British Columbia Mine Reclamation Symposium

An adaptive approach to reclaiming the first coal corporation Central South Property Stokes, Debra; Duncan, Sara; Turner, Jennifer R. 2009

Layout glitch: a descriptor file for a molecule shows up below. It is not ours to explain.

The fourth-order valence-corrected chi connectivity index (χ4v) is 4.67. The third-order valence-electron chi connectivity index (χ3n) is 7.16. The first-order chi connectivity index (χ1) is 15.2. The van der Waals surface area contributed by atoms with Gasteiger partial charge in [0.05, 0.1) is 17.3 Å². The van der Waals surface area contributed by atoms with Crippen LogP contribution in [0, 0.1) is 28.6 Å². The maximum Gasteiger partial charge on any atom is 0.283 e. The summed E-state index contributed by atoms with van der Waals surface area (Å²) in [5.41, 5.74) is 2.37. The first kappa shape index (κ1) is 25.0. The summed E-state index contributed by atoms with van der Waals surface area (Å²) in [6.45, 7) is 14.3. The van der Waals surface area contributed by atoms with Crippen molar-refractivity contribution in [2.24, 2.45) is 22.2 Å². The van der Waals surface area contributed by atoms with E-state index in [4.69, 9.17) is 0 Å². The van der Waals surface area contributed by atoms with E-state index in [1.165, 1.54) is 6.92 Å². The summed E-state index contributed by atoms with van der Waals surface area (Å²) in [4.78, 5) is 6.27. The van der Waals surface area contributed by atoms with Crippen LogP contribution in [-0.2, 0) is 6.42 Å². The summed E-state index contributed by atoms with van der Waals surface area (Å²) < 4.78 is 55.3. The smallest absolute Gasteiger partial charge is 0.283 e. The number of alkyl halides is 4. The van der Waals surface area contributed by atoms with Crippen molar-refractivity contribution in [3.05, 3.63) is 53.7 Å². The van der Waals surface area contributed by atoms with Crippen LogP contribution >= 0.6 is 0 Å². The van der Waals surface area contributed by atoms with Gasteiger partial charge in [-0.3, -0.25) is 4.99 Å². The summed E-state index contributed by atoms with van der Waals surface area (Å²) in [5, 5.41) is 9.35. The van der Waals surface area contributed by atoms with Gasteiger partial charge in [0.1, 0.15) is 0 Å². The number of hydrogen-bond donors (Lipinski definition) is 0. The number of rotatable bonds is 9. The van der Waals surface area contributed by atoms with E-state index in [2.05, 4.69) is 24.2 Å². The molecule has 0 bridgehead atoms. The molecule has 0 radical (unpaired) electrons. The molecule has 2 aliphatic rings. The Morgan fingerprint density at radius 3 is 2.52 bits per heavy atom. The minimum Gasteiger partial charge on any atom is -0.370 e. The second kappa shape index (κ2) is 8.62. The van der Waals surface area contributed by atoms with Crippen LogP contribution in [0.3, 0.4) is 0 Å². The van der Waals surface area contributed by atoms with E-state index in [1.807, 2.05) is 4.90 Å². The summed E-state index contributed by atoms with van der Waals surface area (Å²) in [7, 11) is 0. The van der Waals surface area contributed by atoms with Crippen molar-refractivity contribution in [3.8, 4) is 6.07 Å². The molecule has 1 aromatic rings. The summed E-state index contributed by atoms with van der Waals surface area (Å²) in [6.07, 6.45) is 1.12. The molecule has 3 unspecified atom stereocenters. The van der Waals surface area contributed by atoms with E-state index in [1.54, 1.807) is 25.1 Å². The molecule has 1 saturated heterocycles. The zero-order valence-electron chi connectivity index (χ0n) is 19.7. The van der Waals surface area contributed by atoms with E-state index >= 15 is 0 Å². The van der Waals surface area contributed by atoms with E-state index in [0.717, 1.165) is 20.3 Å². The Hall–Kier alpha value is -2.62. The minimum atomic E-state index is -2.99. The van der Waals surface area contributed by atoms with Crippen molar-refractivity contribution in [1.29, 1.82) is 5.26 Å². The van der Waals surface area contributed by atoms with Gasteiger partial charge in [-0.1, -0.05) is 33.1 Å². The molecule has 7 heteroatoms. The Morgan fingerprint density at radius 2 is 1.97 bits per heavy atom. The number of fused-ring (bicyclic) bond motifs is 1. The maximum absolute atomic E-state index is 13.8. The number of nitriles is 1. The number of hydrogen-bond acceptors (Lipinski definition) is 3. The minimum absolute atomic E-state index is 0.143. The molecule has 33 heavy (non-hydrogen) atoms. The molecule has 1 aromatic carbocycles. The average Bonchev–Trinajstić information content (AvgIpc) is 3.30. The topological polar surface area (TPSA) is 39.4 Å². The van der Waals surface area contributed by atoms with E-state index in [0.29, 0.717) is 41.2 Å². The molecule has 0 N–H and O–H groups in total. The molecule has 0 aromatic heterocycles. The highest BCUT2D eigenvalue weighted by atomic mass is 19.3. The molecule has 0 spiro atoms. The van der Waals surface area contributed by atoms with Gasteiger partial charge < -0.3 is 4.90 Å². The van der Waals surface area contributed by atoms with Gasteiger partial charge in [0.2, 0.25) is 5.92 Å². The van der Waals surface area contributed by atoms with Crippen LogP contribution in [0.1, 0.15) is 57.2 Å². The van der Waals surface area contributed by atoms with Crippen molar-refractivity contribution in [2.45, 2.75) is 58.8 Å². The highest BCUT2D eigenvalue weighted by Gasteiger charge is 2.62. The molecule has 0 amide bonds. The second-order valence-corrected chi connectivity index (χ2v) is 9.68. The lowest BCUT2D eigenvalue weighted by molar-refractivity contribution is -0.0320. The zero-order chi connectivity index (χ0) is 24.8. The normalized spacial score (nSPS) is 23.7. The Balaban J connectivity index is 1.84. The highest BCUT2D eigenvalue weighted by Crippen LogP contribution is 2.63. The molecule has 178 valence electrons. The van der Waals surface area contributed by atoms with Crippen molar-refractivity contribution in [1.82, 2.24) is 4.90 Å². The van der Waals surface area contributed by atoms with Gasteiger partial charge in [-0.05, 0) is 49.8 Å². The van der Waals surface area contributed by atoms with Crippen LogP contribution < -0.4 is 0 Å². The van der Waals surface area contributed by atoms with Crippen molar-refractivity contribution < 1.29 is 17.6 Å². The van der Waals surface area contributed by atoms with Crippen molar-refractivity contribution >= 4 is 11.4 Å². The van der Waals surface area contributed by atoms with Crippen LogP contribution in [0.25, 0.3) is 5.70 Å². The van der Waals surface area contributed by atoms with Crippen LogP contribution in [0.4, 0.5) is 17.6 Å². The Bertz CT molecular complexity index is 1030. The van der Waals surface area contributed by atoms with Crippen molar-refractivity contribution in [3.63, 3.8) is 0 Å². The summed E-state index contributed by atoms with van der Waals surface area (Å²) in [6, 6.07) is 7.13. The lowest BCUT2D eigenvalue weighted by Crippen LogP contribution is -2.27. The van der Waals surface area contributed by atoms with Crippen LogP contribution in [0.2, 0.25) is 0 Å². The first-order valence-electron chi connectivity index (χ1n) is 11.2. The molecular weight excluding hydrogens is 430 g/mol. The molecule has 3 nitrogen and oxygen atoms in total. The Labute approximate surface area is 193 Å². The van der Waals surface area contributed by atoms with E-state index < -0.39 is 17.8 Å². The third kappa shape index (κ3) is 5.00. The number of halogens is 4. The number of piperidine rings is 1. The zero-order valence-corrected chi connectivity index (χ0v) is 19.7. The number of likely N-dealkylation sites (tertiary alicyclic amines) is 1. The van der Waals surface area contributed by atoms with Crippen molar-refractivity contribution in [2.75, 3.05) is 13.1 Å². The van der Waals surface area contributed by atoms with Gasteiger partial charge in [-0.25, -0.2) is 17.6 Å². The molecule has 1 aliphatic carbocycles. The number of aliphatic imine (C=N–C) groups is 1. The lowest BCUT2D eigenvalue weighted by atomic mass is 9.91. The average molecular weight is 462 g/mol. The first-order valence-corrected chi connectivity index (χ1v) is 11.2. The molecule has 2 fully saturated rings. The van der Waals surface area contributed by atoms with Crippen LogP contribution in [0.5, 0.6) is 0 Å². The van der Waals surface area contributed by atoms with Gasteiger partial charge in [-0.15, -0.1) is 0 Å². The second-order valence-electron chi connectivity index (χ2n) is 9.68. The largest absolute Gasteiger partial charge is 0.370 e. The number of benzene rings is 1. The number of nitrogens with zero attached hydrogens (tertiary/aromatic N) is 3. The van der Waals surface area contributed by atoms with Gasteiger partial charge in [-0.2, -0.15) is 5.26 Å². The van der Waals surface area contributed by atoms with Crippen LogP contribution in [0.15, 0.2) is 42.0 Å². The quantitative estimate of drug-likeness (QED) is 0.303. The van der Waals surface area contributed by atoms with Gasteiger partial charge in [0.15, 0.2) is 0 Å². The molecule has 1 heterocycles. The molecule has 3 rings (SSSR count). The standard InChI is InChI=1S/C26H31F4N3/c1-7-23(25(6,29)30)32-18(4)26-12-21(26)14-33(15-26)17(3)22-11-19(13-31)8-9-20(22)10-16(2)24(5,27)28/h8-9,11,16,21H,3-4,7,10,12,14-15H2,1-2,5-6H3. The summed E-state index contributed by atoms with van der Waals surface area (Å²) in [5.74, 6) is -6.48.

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AN ADAPTIVE APPROACH TO RECLAIMING THE FIRST COAL CORPORATION CENTRAL SOUTH PROPERTY Jennifer Turner, M.Sc., R.P.Bio.1 Debra Stokes, R.P.Bio.2 Sara Duncan, M.Sc. Candidate, P.Ag.3 1  AECOM Suite 275 - 3001 Wayburne Drive Burnaby B.C. V5G 4W3 2  First Coal Corporation Suite 2010 - 1075 West Georgia Street Vancouver, B.C.V6E 3C9 3  Environmental Studies, University of Victoria PO Box 3060 STN CSC Victoria, B.C. V8W 3R4  ABSTRACT The 4500 ha Central South Property in north-eastern British Columbia has been previously disturbed as a result of past coal mining exploration activities. In addition, a number of exploration and operational activities, including bulk sample extraction and the eventual operation of a small mine (<250,000 tonnes/year) are planned to occur in the near future. A key environmental concern that has been expressed by government, First Nations and other interested parties is the woodland caribou known to use the area and the habitat they use. To address this issue, the land use objective guiding the detailed reclamation plan was to take an ecosystem-based and adaptive approach to restoring disturbed areas back to woodland caribou summer and winter range habitat. Ecosystem-specific reclamation strategies were developed to meet land use objectives. Disturbance components were categorized by their location in one of three ecosystem types. In addition to the development of detailed reclamation strategies, ecosystem-specific habitat enhancement techniques, including active introduction of arboreal lichen species into lower elevation Engelmann Spruce SubAlpine Fir (ESSF) forests and “seeding” of terrestrial lichen in the alpine and sub-alpine parkland, were incorporated into the Central South Reclamation Plan. Given the relatively innovative nature of the habitat enhancement techniques that have and will continue to be implemented as part of the reclamation plan, trial plots will be established as reclamation strategies and habitat enhancement techniques are implemented to investigate their effectiveness. KEY WORDS: Reclamation, Woodland Caribou, Lichen Re-Colonization, Peace Forest District INTRODUCTION The Central South Property is located in north-eastern British Columbia, approximately 50 km southwest of Chetwynd, BC (Figure 1). The region within which the 4,500 ha tenure property is found is  characterized by steep-sided and round-topped mountains with foothills at lower elevations than neighbouring ranges in the Rocky Mountains to the south or north (BC MOE 2000). The property is located within the Northern Interior Forest Region, specifically the Peace Forest District. At elevations between 1000 m and 1600 m, four biogeoclimatic (BEC) units are present within the project boundary: Boreal Altai Fescue Alpine Undifferentiated (BAFA un), Engelmann Spruce – Subalpine fir wet cold parkland 3 (ESSF wcp3), Engelmann Spruce – Subalpine fir wet cold 3 (ESSF wc3), and Engelmann Spruce – Subalpine fir wet cool 2 (ESSF wk2). Forests in the ESSF wc3 tend to be widely spaced and clumpy and are generally dominated by subalpine fir and/or Engelmann spruce. Soil parent materials are primarily morainal and colluvial (medium to course textured) (DeLong et al. 1994). Surficial deposits mapped within the project boundary by include glacial till, colluvium, organics, and areas of exposed bedrock. Soil information has been broadly mapped as Eutric Brunisols with some Humo-Ferric Podzols, Dystric Brunisols, and lithic soils with inclusions of Ferro-Humic Podsols and Folisols (BC MOE 1978). The ESSF wk2 is similar to the ESSFwc3 but occurs at lower elevations and is therefore warmer with a less persistent snowpack. End Land Use Objective The overall reclamation objective for existing and future disturbance within the Central South Project boundary is to restore the land base to habitat suited to woodland caribou summer and winter ranges. More specifically, the objective of reclamation activities is to establish foraging habitats equal to or exceeding the current or previous foraging values on the site and to minimise the creation or improvement of foraging habitat for alternate ungulate species such as moose and deer. However, an additional objective is to take an ecosystem-based approach to the successful re-establishment of alpine/subalpine parkland and ESSF forest through careful consideration of the BEC subzones associated with the Project site. Range and habitat of the Burnt–Pine Herd (considered by some as part of the larger Moberly Herd) overlap the Central South property (Jones 2007; Jones et al. 2004 and 2007). The Burnt-Pine caribou are part of the northern ecotype of woodland caribou in BC. Currently, all northern ecotype caribou are bluelisted (special concern) within the province (BC CDC 2008a and 2008b). However, the northern ecotype caribou within the South Peace region have been recommended for red-listing (threatened) by the BC Conservation Data Centre (CDC) (Sharpe, pers. comm.). Federally, the Burnt-Pine caribou are located within the Southern Mountains National Ecological Area, are considered “Threatened” by the Committee on the Status of Endangered Wildlife in Canada (Thomas and Grey 2002; COSEWIC 2008), and are listed under Schedule 1 of the federal Species at Risk Act (SARA) (Government of Canada 2008). Additionally, based on local population risk criteria, the Moberly herd (including the Burnt-Pine animals) have a “Threatened local population” risk status (IWMS 2004). Northern ecotype caribou typically spend winter in wind-swept alpine and sub-alpine areas as well as older forested habitats at lower elevations. The wind-swept ridges of the alpine and sub-alpine parkland provide important access to terrestrial lichens and other food species, as well as isolation from wolf  predation, particularly when snow depths at lower elevations limit movement and access to food sources. Research on the Moberly and Burnt-Pine caribou has indicated that these animals use a wide variety of habitats. However, the majority of the year is spent in alpine and parkland habitats at higher elevations (Jones 2007 and 2008). Based on telemetry and resource selection modeling, alpine and high-elevation subalpine habitats are selected by caribou in all seasons (Jones 2007 and 2008). Studies differ a little on the use and selection of fir- and pine-leading stands. Jones (2007) found that in general caribou avoided or did not use these habitat types, while Jones (2008) found that use of and selection for these types was typical in all seasons. A third objective of reclamation is to take an adaptive approach to reclamation and management, particularly through the development of a research and monitoring program. Trial plots will be established to investigate the effectiveness of innovative habitat enhancement techniques that will be implemented as part of the reclamation plan. Examples of such techniques (described further below) include active introduction of arboreal lichen species into the lower elevation ESSF forests and “seeding” of terrestrial lichen in the alpine and sub-alpine parkland (i.e., through the collection and placement of lichen bearing material in these areas). 1 RECLAMATION STRATEGY To successfully meet the land use objective of reclaiming the property for caribou habitat and use, three reclamation strategies are discussed in this section, and specifically relate to drier ecosystems in the alpine/sub-alpine parkland, moister ecosystems in the alpine/sub-alpine parkland, and ESSF forest. Disturbance components were categorized by their location in one of the three ecosystem types. This work was conducted primarily through air photo interpretation, with some reference to Terrestrial Ecosystem Mapping (TEM) undertaken as part of the baseline studies for the Project. It is important to note that there are other considerations besides ecosystem type for assessing caribou habitat potential. Factors such as snow depth and habitat connectivity also play an important role when assessing habitat value. Reclamation work has and will continue to be undertaken during the least-risk window for caribou in the Peace Region (July 15 – September 15). In the event that unforeseen circumstances create unavoidable requirements to conduct work outside this window, mitigation measures outlined in the draft Caribou Mitigation and Monitoring Plan for the Central South Property (AECOM 2009) will be followed. To avoid the creation of alternate ungulate habitat, traditional seed mixes will not be used during reclamation of disturbances within the Project boundary. Alpine and Sub-Alpine Parkland For moister ecosystems within the alpine and sub-alpine parkland (e.g. adjacent to high-elevation ponds), seeding of plants that might act as caribou attractants will be undertaken (Table 1). If necessary, manual  1  This paper focuses on innovative reclamation activities for restoring caribou habitat specifically – a variety of other reclamation activities (such as those required for sediment and erosion control and invasive species management) will also be implemented on site.  brushing of less desirable vegetation will be conducted to encourage successful establishment of plants attractive to caribou and minimise the creation or improvement of foraging habitat for alternate ungulate species such as moose and deer. Table 1. Examples of plant species that will be considered for reclamation of moister areas in the moist to wet sites of the alpine and sub-alpine parkland. Graminoid Species  Dwarf Shrubs and Low Lying Forbs  Altai fescue (Festuca altaica)  Crowberry (Empetrum nigrum)  Mountain hairgrass (Vahlodea atropurpurea)  Dwarf blueberry (Vaccinium caespitosum)  Sweetgrasses (Hierochloe spp.)  Lingonberry (Vaccinium vitis-idaea)  Arctic bluegrass (Poa arctica) Grass species (Carex spp.)* Common cottongrass (Eriophorum angustifolium) Small-flowered woodrush (Luzula parviflora)  *An assortment of grass species may be considered, depending on their palatability to caribou and other ungulates.  Drier alpine and sub-alpine parkland ecosystems, particularly windswept ridges, provide woodland caribou with access to terrestrial lichens and other food species, as well as isolation from wolf predation. It is therefore important that these areas be reclaimed in such a way that lichen re-colonization is maximized. Given the high sensitivity of terrestrial lichen to disturbance and very slow recovery associated with these high elevation ecosystems, minimal further disturbance (even if for the purposes of reclamation) is recommended. Reclamation of disturbed areas in the drier ecosystems of the alpine/subalpine parkland will begin with an assessment of the need for surface recontouring and/or loosening of compacted gravel/rock surfaces. This assessment will be conducted by a wildlife biologist through a site visit prior to implementation, and will consider both the positive impact of the treatment (i.e., enhancing microsite conditions, soil stabilization) and the negative impact of further site disturbance (i.e., further compaction by vehicle access). Studies on the recovery time for disturbed lichen mats have been conducted in the arctic (Harper and Kershaw 1996), in the boreal forest (Boudreault and Payette 2004, Caroll and Bliss 1982, Dunford et al. 2006, Webb 1998) and in the sub-boreal spruce forests of north-central B.C. (Sulyma 2000). In the arctic, lichen recovery appears to be very slow, while in forested environments, terrestrial lichen mats were able to recover from logging or fire disturbance in 17 to 45 years, with recovery time increasing with increasing latitude and degree of disturbance. A research trial has been established at the Central South Property to increase understanding of the effectiveness of techniques for reducing the time required to successfully re-establish lichen in disturbed habitats. Many of the caribou forage lichens produce mainly, or even entirely, through fragmentation (Ahti 1961, Brodo et al. 2001, Pope 2005), and studies on the distance of fragment dispersal in terrestrial  lichen mats have shown that most fragments fall within one metre of their source after a trampling or artificial dispersal event (Heinken 1999, Roturier et al 2007). However, longer distance dispersal seems likely along alpine ridges where exposure to high velocity winds is greater than in the forests and grasslands where the dispersal studies have been conducted. Thus, lichen re-establishment trials in the alpine will focus on determining how to encourage lichen colonization on disturbed areas through the following techniques: deliberate dispersal of lichen fragments, microsite enhancement, and implementation of methods to enhance the survival of lichens transplanted into disturbed areas. The results of this research program could have important implications to reclamation of mine disturbances. For example, if deliberate dispersal of lichen fragments across disturbed areas appears to be effective at reducing time required for lichen reestablishment, an outcome of this work may be the recommendation that the effectiveness of this technique be tested for disturbance in other areas, particularly if lichen can be obtained prior to the disturbance taking place, and suitable sites for obtaining lichen to be used for reclamation are available. Engelmann Spruce Sub-Alpine Fir (ESSF) Forest Type The reclamation strategy for disturbance of the ESSF forest type is to restore conifers and reduce deciduous vegetation such that the creation of ungulate habitat for competing species such as moose and/or deer is minimized. Stand structure ideal for arboreal lichen growth includes relatively open mature pine and fir-leading stands (Jones (2008) found selection for pine and fir-leading sites by Moberly caribou (including Burnt-Pine animals)) with branching along the entire main stem of individual trees within the stand. Specific reclamation work to be undertaken includes the replacement of stockpiled soil veneers, minor recontouring of the surface to pre-disturbance conditions, and planting 2+0 conifer seedlings (600 800 stems/ha) including hybrid spruce, sub-alpine fir (particularly for the higher elevation (>1,300 m) areas), and, where appropriate, lodgepole pine (e.g., drier sites). Manual brushing will be conducted as necessary to manage competing vegetation and minimize dense undergrowth of natural conifer regeneration. Follow-up assessments of the plantation will be conducted to ensure a well-spaced stand (e.g. 500 - 600 stems/ha) suited to caribou habitat will be achieved. Another reclamation strategy that will be considered at a later date for ESSF forested sites, depending on the feasibility of moving forward with planned exploration and small mine application programs, would be transplanting larger trees with reasonable lichen loads. The approach would be to flag suitable trees in areas where they would otherwise be felled (e.g. planned exploration trenches, trails, etc.) to be moved prior to any construction / clearing. A similar strategy of transferring lichen bearing limbs and/or smaller trees into nearby trees to act as inoculum to increase lichen in existing stands could also be considered. A fair body of research has been conducted to determine why arboreal lichens associated with old forests are limited to older forests. Several hypotheses have been proposed: they may be dependant on the microclimatic conditions of old forest canopies, require bark characteristics of old trees, grow very slowly, or have limited dispersal range (as discussed in Esseen, Renhorn and Pettersson 1996; Hilmo and Såstad 2001; Sillett and McCune 1998). The bulk of this research suggests that habitat specificity may not  be as limiting to old forest lichen colonization of new forests as previously assumed, and dispersal limitations may play a larger role. For example, Stevenson (1998) found that Bryoria spp., and in lesser amounts Alectoria spp., and Usnea spp. fragments, were abundant in second growth stands (approximately 10 to 15 years old) on Vancouver Island 100 to 150 meters from old forest edge. Many studies have involved the transplantation of arboreal lichens between old growth stands and young forests in order to evaluate the lichens’ capacity to survive in young forests (e.g. Hilmo and Såstad 2001, Hilmo 2002, Liden et al. 2004, Sillett and McCune 1998). The species studied frequently share the same habitat requirements as Bryoria and Alectoria, and were all found to be able to survive and grow as well in young, open stands as in the old-forest habitats where they are usually found. While forest and canopy characteristics may not be completely limiting, they are still important; research into the management of old-forest lichens in managed forests has led to the development of recommendations for harvest and planting systems to promote the survival of these lichens in logged systems (e.g. Boudreault et al. 2008; Coxson, Stephenson and Campbell 2003; Goward and Campbell 2005; Hazell and Gustafsson 1999; Stevenson et al. 2001). Esseen, Renhorn, and Pettersson (1996) found that, while not precluding lichen establishment, branch characteristics did have an effect on the density of lichen supported in the canopy; lichens were most abundant on defoliated branches in the mid-canopy section of trees. Growth rate also does not appear to be as limiting as previously thought: Bryoria and Alectoria have been found to have a relatively high potential growth rate, with both reported to increase in mass each year by 6 to 16 percent in boreal forests of Sweden, and by 10 to 25 percent in the temperate forests of western North America (B. McCune and S.K. Stevenson, pers. comm. reported in Esseen, Renhorn, and Pettersson 1996). Thus, transplantation may be effective part of the reclamation plan to hasten the recovery of forage lichens in reclaimed site forests, but methods to increase tree spacing and promote large limb development in planted stands will also be used to enhance tree suitability for lichen colonization. Salvage and re-planting of whole trees, transplantation of branches, and fragment inoculation may all be evaluated in the reclamation trials. RESEARCH AND MONITORING PROGRAM Arboreal lichen development will be monitored within ESSF forest type once planted conifers are considered free-to-grow (BC Ministry of Forests and Range 2002). Research and monitoring trials will also be established once trees are at least 3 m in height, which should be sufficient size to support arboreal lichen growth (per Stephenson 1988). The purpose of these trials will be to investigate the effectiveness of various techniques, such as artificial introduction of Bryoria spp. and possibly Alectoria sarmentosa, to accelerate arboreal lichen development. Research/monitoring trials will also be established for disturbance in the alpine and sub-alpine parkland to investigate the effectiveness of “seeding” terrestrial lichens in the alpine and sub-alpine parkland (e.g., set up a gradient of treatments within fixed area sample plots along the trail bed where lichen material (e.g. rocks, mats or thalli) are distributed on 0%, 5%, 10% or 25% of the plot area [ten plots/treatment]). Based on research into the winter diets of northern woodland caribou in BC (e.g., Cichowski 1993; Johnson et al. 2004; Jones 2007), specific terrestrial lichen species targeted by reclamation activities will include Cladonia spp, Stereocaulon spp and Cetraria spp and to a lesser extent Thamnolia spp and Peltigera spp.  Monitoring over the first 5 years will be conducted to: 1) ensure reclamation activities have been implemented correctly, 2) measure progress in meeting reclamation objectives and 3) determine whether other short-term management strategies should be implemented (e.g. fill planting due to seedling mortality, management of invasive species). Longer-term effectiveness monitoring of lichen recolonization will begin five years after the implementation of the alpine/sub-alpine parkland reclamation strategy, and 10 – 15 years after planting for the ESSF forest reclamation strategy, and will continue annually for approximately ten years (although frequency and duration of monitoring activities will depend on results obtained). Development of ecosystem successional stages necessary for achieving land use objectives could take 80 – 100 years or more, (e.g. development of mature, well-spaced forest stands in the ESSF subzones associated with the site). However, predictions as to the likelihood of achieving desirable ecosystem characteristics can and will be made at various intervals (e.g. 10 and 20 years after implementation of reclamation activities). In the event that monitoring results indicate failure to meet the identified end land use objectives, site specific actions and/or adjustments to implemented strategies will be undertaken. REFERENCES AECOM. 2009. Caribou Mitigation and Monitoring Plan for the Bulk Sample and Advanced Exploration 2009 / 2010 Program at the Central South Property. AECOM Canada Ltd. report for First Coal Corporation Ltd. March 31, 2009. 36pp. Ahti, T. 1961. Taxonomic studies on reindeer lichens (Cladonia subgenus Cladina). Ann. Bot. Soc. Vanamo 1: 1-160. BC Conservation Data Centre (CDC). 2008a. BC Species and Ecosystems Explorer. BC Ministry of Environment, Victoria, BC. Web site: (accessed December 15 2008). BC Conservation Data Centre (CDC). 2008b. Species Summary: Rangifer tarandus pop. 15. BC Ministry of Environment, Victoria, BC. URL: BC Ministry of Environment. 2000. Sub-Boreal Interior Ecoprovince. URL: BC Ministry of Environment. 1978. Soil Landscapes of British Columbia. K. W. G. Valentine, P.N. Sprout, T.E. Baker and L.M. Lavkulich (eds.). Victoria, BC. BC Ministry of Forests and Range. 2002. Reference guide for Forest Development Plan stocking standards. URL: Boudreault, C., Bergeron, Y., Drapeau, P., and L.M. López. 2008. Edge effects on epiphytic lichens in remnant stands of managed landscapes in the eastern boreal forest of Canada. Forest Ecology and Management 255: 1461-1471. Brodo, I.M., S. Duran Sharnoff, S. Sharnoff. 2001. Lichen of North America. Yale University Press/New Haven and London.  Carroll, S.B. and L.C. Bliss. 1982. Jackpine-lichen woodland on sandy soils in northern Saskatchewan and northeastern Alberta. Can. J. Bot 60: 2270-2282. Cichowski, D.C. 1993. Seasonal movements, habitat use, and winter feeding ecology of woodland caribou in west-central British Columbia. BC Ministry of Forests, Victoria, B.C. Land Management Report No. 79. 54pp. COSEWIC. 2008. Canadian Wildlife Species at Risk. Committee on the Status of Endangered Wildlife in Canada. URL: Coxson, D., S. Stevenson, and J. Campbell. 2003. Short term impact of partial cutting on lichen retention and canopy microclimate in an Engelmann spruce – subalpine fir forest in north-central British Columbia. Can. J. For. Res. 33: 830 – 841. Dettki, H., P. Klintberg, P.-A. Esseen. 2000. Are epiphytic lichens in young forests limited by local dispersal? Ecoscience 7(3): 317-325. Dunford, J.S., P.D. McLoughlin, F. Dalerum, and S. Boutin. 2006. Lichen abundance in the peatlands of northern Alberta: Implications for boreal caribou. Ecoscience 13(4): 469-474 Enns, K.A. 1988. Transplants of Alectoria sarmentosa in the Mount Cain second-growth winter range. Unpubl. rep. prep. for Can. Forest Products, Ltd. And B.C. Min. For., Res. Branch, Victoria, B.C. Esseen, P-A., K-E. Renhorn, R.B. Pettersson. 1996. Epiphytic lichen biomass in managed and old-growth boreal forests: effect of branch quality. Ecol. App. 6(1): 228-238. Glaholt, R., C. Meloche, and L. VanHam. 1997. Experimental storage of terrestrial lichen and implications for reclamation of caribou habitat. Proceedings of the 6th International Symposium on Environmental Concerns in Rights-Of-Way Management, 24-26 February 1997, New Orleans, U.S.A. p. 303-309. Government of Canada. 2008. Species at Risk Public Registry. URL: Goward, T. and J. Campbell. 2005. Arboreal hair lichens in a young, mid-elevation conifer stand, with implications for the management of mountain caribou. The Bryologist 108(3): 427-434. Harper, K.A. and G.P. Kershaw. 1996. Natural revegetation on borrow pits and vehicle tracks in shrub tundra, 48 years following construction of the CANOL No. 1 Pipeline, N.W.T., Canada. Arctic and Alpine Research 28(2):163-171. Hazell, P. and L. Gustafsson. 1999. Retention of trees at final harvest – evaluation of a conservation technique using epiphytic bryophyte and lichen transplants. Biol. Cons. 90: 130-142. Heinken, T. 1999. Dispersal Patterns of Terricolous Lichen by Thallus Fragments. Lichenologist 31(6): 603-612. Hilmo, O. 2002.Growth and morphological response of old-forest lichens transplanted into a young and an old Picea abies forest. Ecography 25:329-335. Hilmo, O. and S. M. Såstad. 2001. Colonization of old-forest lichens in a young and old boreal Picea abies forest: an experimental approach. Biol. Cons. 102: 251-259.  Identified Wildlife Management Strategy (IWMS). 2004. Caribou in Accounts and measures for managing Identified Wildlife. BC Ministry of Water, Lands and Air Protection. Victoria, BC. 52 pp. Johnson, C.J., K.L. Parker, D.C. Heard and D.R. Seip. 2004. Movements, foraging habits, and habitat use strategies of northern woodland caribou during winter: Implications for forest practices in British Columbia. BC Journal of Ecosystems and Management 5(1):22–35. URL: Jones, E.S. 2008. Seasonal habitat use and selection by woodland caribou herds in the South Peace region, central British Columbia. Unpub. report for BC Ministry of Environment, Habitat Conservation Trust Fund Project # 7-325. 65pp. Jones, E.S. 2007. Use, selection and winter foraging patterns among Woodland Caribou herds in central British Columbia. MSc Thesis, University of Northern British Columbia. 128 pp. Jones, E., D. Seip, and M. Gillingham. 2004. Ecological relationships between threatened caribou herds and their habitat in the Central Rocky Mountains Ecoregion. Annual report: April 1, 2003 to March 31, 2004. Forestry Innovation Investment, Forest Science Program, Project # Y051035. 67pp. Jones, E.S. 2007. Use, selection and winter foraging patterns among Woodland Caribou herds in central British Columbia. MSc Thesis, University of Northern British Columbia. 128 pp. Kauppi, M. 1971. The exploitation of Cladonia stellaris in Finland. Lichenologist 11(1): 85-90. Liden, M., M. Pettersson, U. Bergsten, and T. Lundmark. 2004. Artificial dispersal of endangered epiphytic lichens: a tool for conservation in boreal forest landscapes. Biological Conservation 118: 431442. Pope, R. 2005. Lichens Above Treeline: A Hiker’s Guide to Alpine Zone Lichens of the Northeastern United States. University Press of New England, Lebanon, NH.  Roturier, S., S. Bäcklud. M. Sundén and U. Bergsten. 2007. Influence of ground substrate on establishment of reindeer lichen after artificial dispersal. Silva Fennica 41(2): 269-280. Sillett, S.C. and B. McCune. 1998. Survival and growth of cyanolichen transplants in Douglas-fir forest canopies. The Bryologist 101(1): 20-31. Stevenson, S.K. 1988. Dispersal and colonization of arboreal forage lichens in young forests. Research, B.C. Ministry of Environment and B.C. Ministry of Forests. IWIFR-38. Victoria, B.C. Stevenson, S.K., H.M. Armleder, M.J. Jull, D.G. King, B.N. McLelland, and D.S. Coxson. 2001. Mountain Caribou in Managed Forests: Recommendations for Managers. Ministry of Environment, Lands and Parks. Wildlife Branch, Victoria, B.C. Wildlife Report No. R-26. 57 pp. Sulyma, R. 2000. Interim Report: A Retrospective Study of Terrestrial Lichen Development in Harvested Areas Located in the Omineca Region of North Central British Columbia. A Report to BC Ministry of Forests, Victoria, B.C., and Slocan Forest Products Ltd. Mackenzie, B.C., Vanderhoof, B.C. 23 pp. Thomas, D.C. and D.R. Gray. 2002. Update – COSEWIC Status Report on the Woodland Caribou (Rangifer tarandus caribou) Atlantic-Gaspesie Population, Boreal Population, Southern Mountain  Population, Northern Mountain Population, Newfoundland Population in Canada. Environment Canada and Canadian Wildlife Service. URL: Webb, E.T.1998. Survival, persistence, and regeneration of the reindeer lichens Cladina stellaris, C. rangiferina, and C. mitis following clearcut logging and forest fire in Northwestern Ontario. Rangifer Special Issue 10: 41-47.  Figure 1. Location of the Central South Property.